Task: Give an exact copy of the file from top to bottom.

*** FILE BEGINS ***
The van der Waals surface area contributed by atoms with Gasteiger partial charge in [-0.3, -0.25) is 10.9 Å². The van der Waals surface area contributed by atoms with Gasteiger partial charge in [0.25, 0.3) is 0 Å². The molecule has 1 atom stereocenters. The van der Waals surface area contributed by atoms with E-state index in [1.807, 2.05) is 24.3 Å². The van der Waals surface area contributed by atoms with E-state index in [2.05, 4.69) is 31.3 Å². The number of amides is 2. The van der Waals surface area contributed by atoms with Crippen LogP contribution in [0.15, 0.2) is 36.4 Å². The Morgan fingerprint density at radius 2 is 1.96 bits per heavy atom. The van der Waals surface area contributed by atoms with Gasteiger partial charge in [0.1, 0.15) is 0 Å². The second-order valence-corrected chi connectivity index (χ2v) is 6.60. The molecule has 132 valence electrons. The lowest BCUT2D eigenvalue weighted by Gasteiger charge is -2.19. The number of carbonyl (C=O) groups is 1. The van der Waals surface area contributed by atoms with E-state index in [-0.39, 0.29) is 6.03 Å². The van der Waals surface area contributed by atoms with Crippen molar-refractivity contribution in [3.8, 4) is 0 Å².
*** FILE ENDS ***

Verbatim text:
The van der Waals surface area contributed by atoms with Gasteiger partial charge in [-0.3, -0.25) is 10.9 Å². The van der Waals surface area contributed by atoms with Gasteiger partial charge in [0.25, 0.3) is 0 Å². The molecule has 1 atom stereocenters. The van der Waals surface area contributed by atoms with E-state index in [1.807, 2.05) is 24.3 Å². The van der Waals surface area contributed by atoms with E-state index in [2.05, 4.69) is 31.3 Å². The number of amides is 2. The van der Waals surface area contributed by atoms with Crippen LogP contribution in [0.15, 0.2) is 36.4 Å². The Morgan fingerprint density at radius 2 is 1.96 bits per heavy atom. The van der Waals surface area contributed by atoms with Gasteiger partial charge in [0.1, 0.15) is 0 Å². The second-order valence-corrected chi connectivity index (χ2v) is 6.60. The molecule has 132 valence electrons. The lowest BCUT2D eigenvalue weighted by Gasteiger charge is -2.19. The number of carbonyl (C=O) groups is 1. The van der Waals surface area contributed by atoms with E-state index in [-0.39, 0.29) is 6.03 Å². The van der Waals surface area contributed by atoms with Crippen molar-refractivity contribution in [3.8, 4) is 0 Å².